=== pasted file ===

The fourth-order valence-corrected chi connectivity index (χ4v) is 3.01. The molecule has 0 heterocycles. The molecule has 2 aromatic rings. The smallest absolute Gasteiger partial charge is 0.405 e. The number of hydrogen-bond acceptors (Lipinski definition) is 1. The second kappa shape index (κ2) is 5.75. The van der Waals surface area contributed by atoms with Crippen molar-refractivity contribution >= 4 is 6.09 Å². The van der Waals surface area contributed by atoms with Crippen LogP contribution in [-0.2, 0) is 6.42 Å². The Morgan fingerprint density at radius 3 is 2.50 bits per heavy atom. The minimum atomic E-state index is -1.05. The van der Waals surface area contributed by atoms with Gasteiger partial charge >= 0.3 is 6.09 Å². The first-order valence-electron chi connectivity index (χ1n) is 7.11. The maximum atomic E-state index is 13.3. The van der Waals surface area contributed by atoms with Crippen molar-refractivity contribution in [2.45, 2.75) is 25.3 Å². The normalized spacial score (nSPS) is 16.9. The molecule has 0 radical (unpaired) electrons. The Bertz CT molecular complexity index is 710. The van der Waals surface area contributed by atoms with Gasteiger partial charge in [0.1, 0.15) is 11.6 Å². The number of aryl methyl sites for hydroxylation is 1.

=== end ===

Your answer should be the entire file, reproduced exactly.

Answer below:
The fourth-order valence-corrected chi connectivity index (χ4v) is 3.01. The molecule has 0 heterocycles. The molecule has 2 aromatic rings. The smallest absolute Gasteiger partial charge is 0.405 e. The number of hydrogen-bond acceptors (Lipinski definition) is 1. The second kappa shape index (κ2) is 5.75. The van der Waals surface area contributed by atoms with Crippen molar-refractivity contribution >= 4 is 6.09 Å². The van der Waals surface area contributed by atoms with Crippen LogP contribution in [-0.2, 0) is 6.42 Å². The Morgan fingerprint density at radius 3 is 2.50 bits per heavy atom. The minimum atomic E-state index is -1.05. The van der Waals surface area contributed by atoms with Gasteiger partial charge >= 0.3 is 6.09 Å². The first-order valence-electron chi connectivity index (χ1n) is 7.11. The maximum atomic E-state index is 13.3. The van der Waals surface area contributed by atoms with Crippen molar-refractivity contribution in [2.45, 2.75) is 25.3 Å². The normalized spacial score (nSPS) is 16.9. The molecule has 0 radical (unpaired) electrons. The Bertz CT molecular complexity index is 710. The van der Waals surface area contributed by atoms with Gasteiger partial charge in [0.1, 0.15) is 11.6 Å². The number of aryl methyl sites for hydroxylation is 1.